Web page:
Massage therapy relieves depression and stress while it boosts relaxation, and some massage therapists are aware of how their touch can assist U.S. service personnel. New research shows about one-tenth of soldiers returning from Iraq may be impaired by mental health problems, including Post Traumatic Stress Disorder (PTSD) and depression.

Between 8.5 percent and 14 percent of soldiers returning from Iraq report serious functional impairment due to either PTSD or depression, according to a report in the June issue of Archives of General Psychiatry, one of the JAMA/Archives journals, and reported in a press release.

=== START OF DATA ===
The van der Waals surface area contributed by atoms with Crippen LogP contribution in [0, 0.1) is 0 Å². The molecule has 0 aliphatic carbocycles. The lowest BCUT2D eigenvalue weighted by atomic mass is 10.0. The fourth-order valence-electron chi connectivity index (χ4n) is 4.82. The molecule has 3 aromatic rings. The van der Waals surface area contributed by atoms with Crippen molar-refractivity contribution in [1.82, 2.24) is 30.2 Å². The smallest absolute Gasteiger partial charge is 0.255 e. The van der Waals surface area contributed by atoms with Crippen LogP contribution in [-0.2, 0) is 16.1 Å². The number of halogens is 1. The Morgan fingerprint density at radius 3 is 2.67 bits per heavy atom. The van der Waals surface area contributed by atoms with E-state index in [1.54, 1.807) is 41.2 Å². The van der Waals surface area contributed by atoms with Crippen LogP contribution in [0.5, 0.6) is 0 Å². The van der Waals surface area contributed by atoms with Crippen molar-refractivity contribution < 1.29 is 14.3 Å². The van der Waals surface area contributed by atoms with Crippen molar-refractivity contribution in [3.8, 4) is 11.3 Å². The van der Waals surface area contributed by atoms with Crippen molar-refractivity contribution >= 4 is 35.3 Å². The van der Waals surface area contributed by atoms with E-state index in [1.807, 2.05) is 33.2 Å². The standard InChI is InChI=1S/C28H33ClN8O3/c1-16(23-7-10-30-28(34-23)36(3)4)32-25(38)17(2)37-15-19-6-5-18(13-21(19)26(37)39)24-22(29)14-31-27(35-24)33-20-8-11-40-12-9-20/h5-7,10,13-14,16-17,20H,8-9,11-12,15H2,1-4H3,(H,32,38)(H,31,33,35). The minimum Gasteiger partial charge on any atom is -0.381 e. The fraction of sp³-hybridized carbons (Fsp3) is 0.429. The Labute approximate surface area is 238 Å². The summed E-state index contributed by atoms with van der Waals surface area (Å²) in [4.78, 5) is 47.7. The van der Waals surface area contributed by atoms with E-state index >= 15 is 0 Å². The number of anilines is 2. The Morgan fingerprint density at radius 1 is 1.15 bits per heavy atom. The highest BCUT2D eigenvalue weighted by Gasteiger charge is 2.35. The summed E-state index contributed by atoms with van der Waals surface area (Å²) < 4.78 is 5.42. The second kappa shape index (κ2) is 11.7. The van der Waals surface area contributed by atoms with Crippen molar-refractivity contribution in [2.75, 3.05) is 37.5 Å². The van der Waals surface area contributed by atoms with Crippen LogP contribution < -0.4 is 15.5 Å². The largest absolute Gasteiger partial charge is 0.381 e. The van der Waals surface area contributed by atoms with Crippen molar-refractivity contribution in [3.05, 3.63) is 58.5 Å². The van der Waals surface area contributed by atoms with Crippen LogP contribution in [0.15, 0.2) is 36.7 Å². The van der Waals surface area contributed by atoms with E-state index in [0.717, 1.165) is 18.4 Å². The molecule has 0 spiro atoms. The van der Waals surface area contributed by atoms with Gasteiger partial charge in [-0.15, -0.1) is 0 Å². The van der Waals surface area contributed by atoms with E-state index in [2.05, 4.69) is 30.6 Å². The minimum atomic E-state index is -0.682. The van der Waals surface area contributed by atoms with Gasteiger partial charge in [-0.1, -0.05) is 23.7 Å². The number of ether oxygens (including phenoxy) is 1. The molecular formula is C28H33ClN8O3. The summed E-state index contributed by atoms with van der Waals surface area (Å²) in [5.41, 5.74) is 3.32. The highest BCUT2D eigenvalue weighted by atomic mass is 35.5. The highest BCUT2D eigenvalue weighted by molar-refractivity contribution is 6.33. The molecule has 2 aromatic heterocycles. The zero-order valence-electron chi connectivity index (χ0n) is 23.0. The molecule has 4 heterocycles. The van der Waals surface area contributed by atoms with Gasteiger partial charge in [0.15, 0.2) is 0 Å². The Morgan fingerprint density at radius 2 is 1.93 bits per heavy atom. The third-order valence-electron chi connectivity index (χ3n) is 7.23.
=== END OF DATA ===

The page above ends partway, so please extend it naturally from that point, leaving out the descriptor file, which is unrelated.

“A growing body of literature has demonstrated the association of combat in Iraq and Afghanistan with post-deployment mental health problems, particularly posttraumatic stress disorder (PTSD) and depression,” the authors write as background information in the article.

“The findings of the study show that at 12 months following combat, the prevalence of mental health problems among veterans does not abate, and in many cases, increases. It is a virtual certainty that soldiers who remain in service will deploy again; this study shows that a sizable proportion (9 percent to 14 percent) have depression or PTSD symptoms with serious functional impairment,” they write.

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